Oh wow! When you put Photoshop and Lightroom together, my mind goes to all the many features – there are so so many. The one that stands out though, above all others, is the content aware. Content aware is quite the feature. Funny thing though, I am so used to my way of doing things that I still edit with CS3 and LR3. I have CS6 and LR5 on my other computer, but just have not made that switch. I love being able to say – I can do it this way, but am quickly learning that I am just making more work for myself by not taking advantage of the technology.
Another feature that I find has really become much nicer in the newer versions of Photoshop and Lightroom is the chromatic abberation fix tool. It has been fine tuned so well – that it kills me that I am not using the newer technology yet.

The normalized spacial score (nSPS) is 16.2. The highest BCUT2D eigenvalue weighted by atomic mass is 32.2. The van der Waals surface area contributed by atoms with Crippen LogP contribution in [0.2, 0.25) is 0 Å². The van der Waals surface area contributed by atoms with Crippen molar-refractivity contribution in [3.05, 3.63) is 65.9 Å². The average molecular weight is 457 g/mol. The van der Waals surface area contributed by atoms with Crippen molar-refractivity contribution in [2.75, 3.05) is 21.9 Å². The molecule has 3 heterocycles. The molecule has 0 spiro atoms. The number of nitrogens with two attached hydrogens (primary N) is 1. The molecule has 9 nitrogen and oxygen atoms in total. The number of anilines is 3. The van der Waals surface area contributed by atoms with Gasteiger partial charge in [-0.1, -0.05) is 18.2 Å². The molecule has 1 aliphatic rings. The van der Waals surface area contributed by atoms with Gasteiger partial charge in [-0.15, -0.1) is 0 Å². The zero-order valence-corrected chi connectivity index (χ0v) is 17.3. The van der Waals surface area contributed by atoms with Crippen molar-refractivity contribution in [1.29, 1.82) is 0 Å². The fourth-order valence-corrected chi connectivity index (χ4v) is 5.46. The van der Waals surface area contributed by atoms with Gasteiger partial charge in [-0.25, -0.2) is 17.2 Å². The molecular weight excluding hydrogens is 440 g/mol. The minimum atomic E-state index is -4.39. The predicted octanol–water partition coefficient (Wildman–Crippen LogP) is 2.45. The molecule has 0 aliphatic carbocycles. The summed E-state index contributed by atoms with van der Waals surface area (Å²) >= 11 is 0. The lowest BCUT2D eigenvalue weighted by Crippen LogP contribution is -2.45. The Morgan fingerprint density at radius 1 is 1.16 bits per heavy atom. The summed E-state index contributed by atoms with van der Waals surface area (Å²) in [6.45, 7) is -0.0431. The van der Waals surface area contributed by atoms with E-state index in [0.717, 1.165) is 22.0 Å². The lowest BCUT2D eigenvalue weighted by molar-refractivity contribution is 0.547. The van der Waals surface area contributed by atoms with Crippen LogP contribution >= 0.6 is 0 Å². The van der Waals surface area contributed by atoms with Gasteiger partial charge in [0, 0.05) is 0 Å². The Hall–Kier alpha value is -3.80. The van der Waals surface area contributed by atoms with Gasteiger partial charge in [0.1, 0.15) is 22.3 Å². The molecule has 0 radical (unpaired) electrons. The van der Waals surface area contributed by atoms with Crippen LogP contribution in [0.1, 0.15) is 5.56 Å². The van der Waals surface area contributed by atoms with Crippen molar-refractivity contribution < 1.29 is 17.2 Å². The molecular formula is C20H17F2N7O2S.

What Photographers & Photoshop artists do you follow, and why do they stand out from others in your opinion?
I am a strange duck in this. I don’t really “follow” anyone. Let me explain myself. There are so many talented photographers out there. Some I think are brilliant. I don’t follow people though, because I don’t want their work to influence my work. When someone looks at what I do I would like them to say – That piece belongs to Cindy of CJ Wilkes Photography.
There are people who do stand out in my mind though and who I think have a following because they are brilliant at what they do. Some of those people are: